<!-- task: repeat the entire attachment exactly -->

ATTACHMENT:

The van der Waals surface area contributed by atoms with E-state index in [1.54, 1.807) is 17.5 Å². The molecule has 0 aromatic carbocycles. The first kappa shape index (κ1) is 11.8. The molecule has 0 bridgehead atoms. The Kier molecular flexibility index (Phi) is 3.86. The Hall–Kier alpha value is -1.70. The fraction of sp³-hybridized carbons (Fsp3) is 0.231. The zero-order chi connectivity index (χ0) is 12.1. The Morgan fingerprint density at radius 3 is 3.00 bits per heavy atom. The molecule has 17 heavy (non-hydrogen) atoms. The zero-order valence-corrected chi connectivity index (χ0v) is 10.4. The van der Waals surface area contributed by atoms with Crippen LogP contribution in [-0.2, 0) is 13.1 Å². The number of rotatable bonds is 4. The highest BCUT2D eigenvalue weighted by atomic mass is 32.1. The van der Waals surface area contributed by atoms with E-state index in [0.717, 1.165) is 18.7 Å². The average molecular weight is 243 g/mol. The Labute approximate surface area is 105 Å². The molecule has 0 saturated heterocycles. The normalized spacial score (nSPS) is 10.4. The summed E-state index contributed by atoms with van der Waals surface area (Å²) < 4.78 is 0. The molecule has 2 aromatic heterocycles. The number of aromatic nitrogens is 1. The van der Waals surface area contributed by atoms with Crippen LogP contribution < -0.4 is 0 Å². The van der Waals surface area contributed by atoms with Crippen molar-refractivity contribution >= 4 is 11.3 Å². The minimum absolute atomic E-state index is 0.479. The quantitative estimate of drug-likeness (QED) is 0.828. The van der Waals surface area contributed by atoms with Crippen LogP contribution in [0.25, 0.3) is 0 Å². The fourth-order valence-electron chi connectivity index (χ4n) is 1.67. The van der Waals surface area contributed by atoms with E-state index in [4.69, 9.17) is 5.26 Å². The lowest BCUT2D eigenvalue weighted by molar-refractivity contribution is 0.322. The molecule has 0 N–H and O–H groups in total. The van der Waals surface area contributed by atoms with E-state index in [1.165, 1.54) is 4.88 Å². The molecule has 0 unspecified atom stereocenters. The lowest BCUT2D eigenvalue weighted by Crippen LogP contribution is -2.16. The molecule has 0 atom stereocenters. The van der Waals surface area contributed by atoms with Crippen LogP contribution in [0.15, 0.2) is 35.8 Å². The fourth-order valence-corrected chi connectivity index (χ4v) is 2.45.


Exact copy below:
The van der Waals surface area contributed by atoms with E-state index in [1.54, 1.807) is 17.5 Å². The molecule has 0 aromatic carbocycles. The first kappa shape index (κ1) is 11.8. The molecule has 0 bridgehead atoms. The Kier molecular flexibility index (Phi) is 3.86. The Hall–Kier alpha value is -1.70. The fraction of sp³-hybridized carbons (Fsp3) is 0.231. The zero-order chi connectivity index (χ0) is 12.1. The Morgan fingerprint density at radius 3 is 3.00 bits per heavy atom. The molecule has 17 heavy (non-hydrogen) atoms. The zero-order valence-corrected chi connectivity index (χ0v) is 10.4. The van der Waals surface area contributed by atoms with Crippen LogP contribution in [-0.2, 0) is 13.1 Å². The number of rotatable bonds is 4. The highest BCUT2D eigenvalue weighted by atomic mass is 32.1. The van der Waals surface area contributed by atoms with E-state index in [0.717, 1.165) is 18.7 Å². The average molecular weight is 243 g/mol. The Labute approximate surface area is 105 Å². The molecule has 0 saturated heterocycles. The normalized spacial score (nSPS) is 10.4. The summed E-state index contributed by atoms with van der Waals surface area (Å²) < 4.78 is 0. The molecule has 2 aromatic heterocycles. The number of aromatic nitrogens is 1. The van der Waals surface area contributed by atoms with Crippen LogP contribution < -0.4 is 0 Å². The van der Waals surface area contributed by atoms with Crippen molar-refractivity contribution >= 4 is 11.3 Å². The minimum absolute atomic E-state index is 0.479. The quantitative estimate of drug-likeness (QED) is 0.828. The van der Waals surface area contributed by atoms with Crippen LogP contribution in [0.25, 0.3) is 0 Å². The fourth-order valence-electron chi connectivity index (χ4n) is 1.67. The van der Waals surface area contributed by atoms with E-state index in [4.69, 9.17) is 5.26 Å². The lowest BCUT2D eigenvalue weighted by molar-refractivity contribution is 0.322. The molecule has 0 N–H and O–H groups in total. The van der Waals surface area contributed by atoms with E-state index in [1.165, 1.54) is 4.88 Å². The molecule has 0 unspecified atom stereocenters. The lowest BCUT2D eigenvalue weighted by Crippen LogP contribution is -2.16. The molecule has 0 atom stereocenters. The van der Waals surface area contributed by atoms with Crippen LogP contribution in [0.15, 0.2) is 35.8 Å². The fourth-order valence-corrected chi connectivity index (χ4v) is 2.45.